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Old 01-03-2009, 01:44 PM
 
Location: Arizona
824 posts, read 2,338,826 times
Reputation: 605

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"The story of the two-bedroom, one-bath shack on West Hopi Street, is the story of this year's financial panic, told in 576 square feet. It helps explain how a series of bad decisions can add up to the worst financial crisis since the Great Depression. . ."


". . . Soon, Ms. Halterman's son, Mr. Merritt, says he stopped paying the mortgage. He had slipped back into his methamphetamine addiction. "I lost interest in pretty much everything except my habit and the girl I was seeing," he says. Mr. Merritt is now in prison for trafficking in stolen copper pipe."


Would You Pay $103,000 for This Arizona Fixer-Upper? - WSJ.com
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Old 01-03-2009, 09:26 PM
 
682 posts, read 2,568,921 times
Reputation: 344
Quote:
Originally Posted by azjack View Post
"The story of the two-bedroom, one-bath shack on West Hopi Street, is the story of this year's financial panic, told in 576 square feet. It helps explain how a series of bad decisions can add up to the worst financial crisis since the Great Depression. . ."


". . . Soon, Ms. Halterman's son, Mr. Merritt, says he stopped paying the mortgage. He had slipped back into his methamphetamine addiction. "I lost interest in pretty much everything except my habit and the girl I was seeing," he says. Mr. Merritt is now in prison for trafficking in stolen copper pipe."


Would You Pay $103,000 for This Arizona Fixer-Upper? - WSJ.com
There was an article recently in the azcentral online paper which told about the increase in FBI agents who are working to lock up loan officers and their crooked comrades. I hope the numbers finally tried and convicted are as huge as the problems created for the rest of us.

altus2006
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Old 01-03-2009, 11:30 PM
 
430 posts, read 1,411,074 times
Reputation: 158
Default speechless

wow! that is a real eye opener, so hard to believe so much corruption & people not doing their jobs lead to this example of what was taking place in the Mortgage business.
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Old 01-04-2009, 09:33 AM
 
Location: Gilbert - Val Vista Lakes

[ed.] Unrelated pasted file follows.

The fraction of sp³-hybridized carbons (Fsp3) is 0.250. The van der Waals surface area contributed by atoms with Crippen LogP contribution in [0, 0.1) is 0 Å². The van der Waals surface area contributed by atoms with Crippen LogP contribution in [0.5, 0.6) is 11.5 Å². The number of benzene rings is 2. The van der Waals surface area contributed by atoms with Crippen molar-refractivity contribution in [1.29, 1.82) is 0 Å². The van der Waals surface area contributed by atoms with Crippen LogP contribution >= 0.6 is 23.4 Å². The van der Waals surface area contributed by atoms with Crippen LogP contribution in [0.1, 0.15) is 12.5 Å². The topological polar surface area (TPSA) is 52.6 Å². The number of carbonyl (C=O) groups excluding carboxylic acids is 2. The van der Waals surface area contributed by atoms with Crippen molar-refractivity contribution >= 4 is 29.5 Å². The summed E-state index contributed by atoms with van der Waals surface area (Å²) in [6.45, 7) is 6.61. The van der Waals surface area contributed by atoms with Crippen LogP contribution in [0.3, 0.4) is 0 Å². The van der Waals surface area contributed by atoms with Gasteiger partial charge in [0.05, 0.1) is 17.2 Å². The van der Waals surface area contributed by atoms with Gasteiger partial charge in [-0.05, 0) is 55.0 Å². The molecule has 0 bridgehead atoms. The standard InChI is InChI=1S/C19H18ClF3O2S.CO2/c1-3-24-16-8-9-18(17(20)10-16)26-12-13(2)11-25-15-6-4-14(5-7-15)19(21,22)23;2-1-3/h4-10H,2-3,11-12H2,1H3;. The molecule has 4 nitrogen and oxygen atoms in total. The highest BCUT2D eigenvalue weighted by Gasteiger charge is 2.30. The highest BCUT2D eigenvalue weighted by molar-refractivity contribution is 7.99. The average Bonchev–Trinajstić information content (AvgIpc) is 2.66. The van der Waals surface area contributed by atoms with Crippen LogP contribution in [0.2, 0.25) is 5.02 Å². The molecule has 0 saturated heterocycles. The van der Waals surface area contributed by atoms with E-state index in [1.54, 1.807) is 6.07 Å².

6,069 posts, read 14,796,455 times
Reputation: 3876
What the mortgage industry has done is old news. I'm surprised that the WSJ chose Jan 3, 2009 to write this type of article, when one like it should have been written months ago.

I believe they would be more informative if they published what the government is trying to do to get us out of this situation, and what they are doing to punish those who were at fault, instead of digging into the dirt to combine a alcohol dependency and meth addiction to the story.

But I'll have to admit they did mention the positive fact that the lady was now sober and was a benefit to the community in that she was helping to raise kids whose parents are in jail, and was trying to teach them to be good citizens.

If people keep focusing on the negative, then they will never be able to see any positive things that may be happening.
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Old 01-04-2009, 09:35 AM
 
Location: USA
3,966 posts, read 10,710,801 times
Reputation: 2228
Absolutely not.
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Old 01-04-2009, 03:43 PM
 
Location: Arizona
824 posts, read 2,338,826 times
Reputation: 605
"In early 2007, she asked Integrity for help, Mr. Rybicki's records show. This time, Integrity itself provided a $103,000, 30-year mortgage. It had an adjustable rate that started at 9.25% and was capped at 15.25%, according to loan documents.
It was one of 197 loans Integrity originated last year, totaling almost $47 million."


You have to love that the company is named Integrity.
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Old 01-04-2009, 05:40 PM
JH6
 
1,435 posts, read 3,222,399 times
Reputation: 1162
So the woman bought the house for 6500 bucks or whatever back in the 60s, and she still didn't own it 30 years later?

So they re-mortgaged the house at the new value, and gave her a cash out?

I don't understand how this worked..
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